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NCIS star Michael Weatherly lasted on the long-running procedural for 13 seasons before leaving the show. Afterward, the actor would star in another network series Bull. However, Bull wasn’t the kind of tv show Weatherly thought he’d ever find himself in again.

How Michael Weatherly ended up in ‘Bull’ after doing ‘NCIS’

Michael Weatherly at 'NCIS' photocall.
Michael Weatherly | Toni Anne Barson/WireImage

Weatherly had a long run on NCIS before deciding to call it quits. There was no controversy involved in his departure. Rather, after so many years of playing Tony DiNozzo, he was ready to do something different. This would lead him towards a completely different series in CBS’ Bull. There, Weatherly played psychologist Jason Bull, who was the head of a consulting firm that would choose juries for high-profile trials.

But initially, Weatherly had no intention of doing a network television series. Although he did want to challenge himself after NCIS, he wasn’t too interested in repeating the show’s grueling hours.

“I was so comfortable with Tony DiNozzo on NCIS that … it was interesting when that seemed to have run its course. I thought maybe it’s because I’m getting older and I just want to have a different experience. And NCIS wasn’t the place for that,” Weatherly said in a 2012 interview with TV Guide. “I was really just looking for a change, and I didn’t know exactly what that would be. In all honesty, I didn’t think it was going to be another full-order network hour drama. Simply because that schedule is punishing, and I’ve been doing it for the last 16 years. … I wasn’t really looking for a rest as much as something different.”

But when Weatherly received the script for Bull, he asserted that he couldn’t resist the storytelling. After consulting with a former NCIS cast member, he knew he had to take the role.

“So I took all that information, all those different elements, and I sat down with Robert Wagner, who played my dad on NCIS, and I said, ‘What do you think of this?’ And he just stared at me and said, ‘You have to think about this?’ It was kind of a no-brainer,” Weatherly remembered.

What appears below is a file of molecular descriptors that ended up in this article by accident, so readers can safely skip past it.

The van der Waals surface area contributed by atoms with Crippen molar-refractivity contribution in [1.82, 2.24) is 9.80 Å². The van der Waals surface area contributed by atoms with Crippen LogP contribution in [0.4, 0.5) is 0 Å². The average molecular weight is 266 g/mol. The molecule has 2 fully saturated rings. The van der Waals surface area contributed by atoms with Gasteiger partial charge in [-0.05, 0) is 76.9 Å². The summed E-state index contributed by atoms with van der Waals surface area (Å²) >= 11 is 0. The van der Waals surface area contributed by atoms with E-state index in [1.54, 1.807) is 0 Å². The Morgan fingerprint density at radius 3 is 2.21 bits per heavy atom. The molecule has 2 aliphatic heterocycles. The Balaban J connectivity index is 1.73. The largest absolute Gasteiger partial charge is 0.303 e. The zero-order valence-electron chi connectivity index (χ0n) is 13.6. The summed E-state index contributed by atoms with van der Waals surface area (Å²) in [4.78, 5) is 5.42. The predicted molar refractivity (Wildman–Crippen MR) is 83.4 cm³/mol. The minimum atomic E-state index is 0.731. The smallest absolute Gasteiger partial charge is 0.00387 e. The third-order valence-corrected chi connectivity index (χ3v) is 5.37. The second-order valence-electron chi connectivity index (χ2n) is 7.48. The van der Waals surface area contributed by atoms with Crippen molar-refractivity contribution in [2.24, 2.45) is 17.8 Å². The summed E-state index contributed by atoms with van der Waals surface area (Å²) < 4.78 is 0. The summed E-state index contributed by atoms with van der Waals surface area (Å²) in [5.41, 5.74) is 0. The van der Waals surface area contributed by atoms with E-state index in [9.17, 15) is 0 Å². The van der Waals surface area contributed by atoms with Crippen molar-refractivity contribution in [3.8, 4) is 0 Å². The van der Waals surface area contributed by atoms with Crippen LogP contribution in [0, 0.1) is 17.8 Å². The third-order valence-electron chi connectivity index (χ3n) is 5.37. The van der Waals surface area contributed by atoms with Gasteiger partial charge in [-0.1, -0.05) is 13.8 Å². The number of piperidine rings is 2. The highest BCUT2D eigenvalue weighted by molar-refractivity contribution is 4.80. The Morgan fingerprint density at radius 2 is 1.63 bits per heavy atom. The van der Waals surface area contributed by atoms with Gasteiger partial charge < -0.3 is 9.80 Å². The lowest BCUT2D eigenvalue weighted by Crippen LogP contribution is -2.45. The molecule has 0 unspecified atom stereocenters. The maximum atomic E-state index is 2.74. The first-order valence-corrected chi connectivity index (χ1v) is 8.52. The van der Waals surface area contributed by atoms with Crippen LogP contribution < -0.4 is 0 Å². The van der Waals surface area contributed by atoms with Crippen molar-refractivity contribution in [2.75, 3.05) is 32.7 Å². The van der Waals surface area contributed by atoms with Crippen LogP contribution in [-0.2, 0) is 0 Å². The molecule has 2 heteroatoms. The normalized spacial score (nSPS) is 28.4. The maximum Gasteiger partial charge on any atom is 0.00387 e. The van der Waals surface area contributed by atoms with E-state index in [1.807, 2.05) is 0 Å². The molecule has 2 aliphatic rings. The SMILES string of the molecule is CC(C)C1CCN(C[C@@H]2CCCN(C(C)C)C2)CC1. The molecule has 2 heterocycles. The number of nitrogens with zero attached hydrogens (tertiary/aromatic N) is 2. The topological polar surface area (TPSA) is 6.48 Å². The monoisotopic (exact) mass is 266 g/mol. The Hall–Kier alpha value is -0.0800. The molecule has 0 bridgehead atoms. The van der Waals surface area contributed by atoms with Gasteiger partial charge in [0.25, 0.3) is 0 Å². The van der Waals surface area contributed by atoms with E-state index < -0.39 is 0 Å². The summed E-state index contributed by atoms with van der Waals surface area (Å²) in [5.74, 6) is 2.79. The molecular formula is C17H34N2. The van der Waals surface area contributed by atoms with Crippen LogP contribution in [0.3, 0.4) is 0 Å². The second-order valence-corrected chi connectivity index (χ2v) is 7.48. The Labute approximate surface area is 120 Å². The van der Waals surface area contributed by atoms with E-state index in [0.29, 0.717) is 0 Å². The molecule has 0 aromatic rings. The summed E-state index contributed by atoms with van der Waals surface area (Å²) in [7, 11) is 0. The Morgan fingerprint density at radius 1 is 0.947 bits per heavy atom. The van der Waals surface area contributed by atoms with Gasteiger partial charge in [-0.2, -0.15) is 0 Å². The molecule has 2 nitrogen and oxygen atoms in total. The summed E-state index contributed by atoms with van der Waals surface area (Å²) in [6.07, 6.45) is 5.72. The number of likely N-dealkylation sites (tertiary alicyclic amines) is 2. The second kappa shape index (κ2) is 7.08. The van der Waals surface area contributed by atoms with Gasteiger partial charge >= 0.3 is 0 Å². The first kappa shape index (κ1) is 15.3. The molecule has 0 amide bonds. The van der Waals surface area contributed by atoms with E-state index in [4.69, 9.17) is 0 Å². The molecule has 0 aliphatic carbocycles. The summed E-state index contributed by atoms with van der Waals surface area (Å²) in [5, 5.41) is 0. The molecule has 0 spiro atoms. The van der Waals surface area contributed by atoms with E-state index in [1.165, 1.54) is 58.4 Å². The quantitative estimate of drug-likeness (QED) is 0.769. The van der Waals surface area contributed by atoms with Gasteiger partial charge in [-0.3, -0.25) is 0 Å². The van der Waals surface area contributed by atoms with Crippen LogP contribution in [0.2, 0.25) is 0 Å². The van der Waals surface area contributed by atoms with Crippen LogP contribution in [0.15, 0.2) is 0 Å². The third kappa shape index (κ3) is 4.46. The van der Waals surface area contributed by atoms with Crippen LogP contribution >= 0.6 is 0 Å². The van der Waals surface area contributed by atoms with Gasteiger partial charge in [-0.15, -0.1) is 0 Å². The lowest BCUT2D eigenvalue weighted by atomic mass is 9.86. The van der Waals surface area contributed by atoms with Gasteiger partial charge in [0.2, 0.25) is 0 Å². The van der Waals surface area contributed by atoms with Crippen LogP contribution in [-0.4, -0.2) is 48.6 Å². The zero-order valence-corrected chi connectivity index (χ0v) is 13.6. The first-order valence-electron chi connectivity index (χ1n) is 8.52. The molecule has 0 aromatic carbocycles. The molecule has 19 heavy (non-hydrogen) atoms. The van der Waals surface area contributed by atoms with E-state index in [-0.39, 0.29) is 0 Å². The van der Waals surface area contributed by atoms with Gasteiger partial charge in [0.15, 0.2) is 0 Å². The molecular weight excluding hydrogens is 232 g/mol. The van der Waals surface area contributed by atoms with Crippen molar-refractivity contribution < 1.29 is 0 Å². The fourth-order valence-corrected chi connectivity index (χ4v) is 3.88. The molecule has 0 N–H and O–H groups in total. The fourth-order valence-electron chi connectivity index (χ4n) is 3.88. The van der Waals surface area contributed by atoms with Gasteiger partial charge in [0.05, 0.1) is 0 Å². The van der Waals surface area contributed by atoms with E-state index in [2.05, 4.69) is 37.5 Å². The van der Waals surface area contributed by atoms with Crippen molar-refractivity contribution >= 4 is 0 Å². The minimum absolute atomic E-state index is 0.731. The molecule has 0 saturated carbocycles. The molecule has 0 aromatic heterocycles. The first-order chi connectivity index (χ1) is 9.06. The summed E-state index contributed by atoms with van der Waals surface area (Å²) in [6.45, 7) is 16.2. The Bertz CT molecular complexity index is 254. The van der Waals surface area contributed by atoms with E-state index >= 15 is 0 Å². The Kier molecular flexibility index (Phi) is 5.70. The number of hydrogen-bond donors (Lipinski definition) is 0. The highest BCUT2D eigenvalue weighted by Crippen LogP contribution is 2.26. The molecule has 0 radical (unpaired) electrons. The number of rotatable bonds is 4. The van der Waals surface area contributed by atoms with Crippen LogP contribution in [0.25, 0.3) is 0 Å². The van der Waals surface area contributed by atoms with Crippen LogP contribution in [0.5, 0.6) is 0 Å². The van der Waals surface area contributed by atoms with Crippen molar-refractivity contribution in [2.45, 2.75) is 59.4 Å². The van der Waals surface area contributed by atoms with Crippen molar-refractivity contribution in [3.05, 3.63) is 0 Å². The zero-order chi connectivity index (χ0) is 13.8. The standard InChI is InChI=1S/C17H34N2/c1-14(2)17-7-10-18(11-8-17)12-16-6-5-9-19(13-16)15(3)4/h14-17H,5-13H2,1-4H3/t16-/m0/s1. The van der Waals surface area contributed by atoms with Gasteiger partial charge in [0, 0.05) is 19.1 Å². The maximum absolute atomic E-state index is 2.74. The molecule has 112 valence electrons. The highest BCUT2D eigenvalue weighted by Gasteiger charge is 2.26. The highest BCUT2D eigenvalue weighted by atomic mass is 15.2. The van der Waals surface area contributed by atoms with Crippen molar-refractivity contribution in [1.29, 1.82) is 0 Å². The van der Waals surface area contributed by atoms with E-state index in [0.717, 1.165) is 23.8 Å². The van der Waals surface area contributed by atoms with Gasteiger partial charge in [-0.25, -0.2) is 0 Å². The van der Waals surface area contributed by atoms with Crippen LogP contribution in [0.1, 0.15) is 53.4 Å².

Michael Weatherly explained the differences between Jason Bull and Tony DiNozzo

Weatherly asserted that his NCIS and Bull characters had very few similarities, but quite a lot of differences.

“I think the DiNozzo that is in Bull is that he has a twinkle in his eye. He appreciates human behavior. People are fascinating. I think Tony always had his own predictive thing. He always thought it was the wife. But Bull’s a little bit more expansive in his thinking,” Weatherly once told Parade.

Unlike DiNozzo, Jason Bull wasn’t required to be armed in the series. Which was also a welcome change of pace for Weatherly.

“Jason Bull isn’t Phil McGraw, so it’s not a real person,” Weatherly said. “My job, when I get on the set, is: How do I make this guy seem real? And I have to say, it’s also a relief not to have to wear a gun every day. For 13 years, I had a gun, and it was plastic, and every time I sat down, I would think, ‘Oh, God. Do I have to have the gun?’ So he doesn’t wear a gun, which is nice.”

According to Weatherly, DiNozzo was a character that needed Mark Harmon’s Leroy Gibbs to rein him in. But Jason Bull didn’t need that type of authority figure.

 “Bull has this team. They have a family dynamic and he’s a leader inside it. Unlike Gibbs, Bull is not coming at it from a place of ruling by fear or intimidation. He rules with a more inclusive, Kumbaya, up with people [attitude],” Weatherly said.

What Michael Weatherly brought over from ‘NCIS’ to ‘Bull’


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Weatherly’s NCIS experience came in handy for Bull. His time on the show made him understand the teamwork and patience it took to make a series successful.

“One of the most rewarding and wonderful aspects of NCIS was going to work, loving all the people that I got to know so well and that I miss every day, and really trying to take that apart and understand what made it so good and how can I apply that to this environment? It doesn’t happen overnight,” he said. “It’s like children. You don’t get a 7-year old without going through the first six years. You’ve got to change some diapers. You’ve got to have some long nights. You’ve got to put in the work. And I think, just like being a parent, you have to put yourself at the service of the greater thing, the family, in this case, the show.”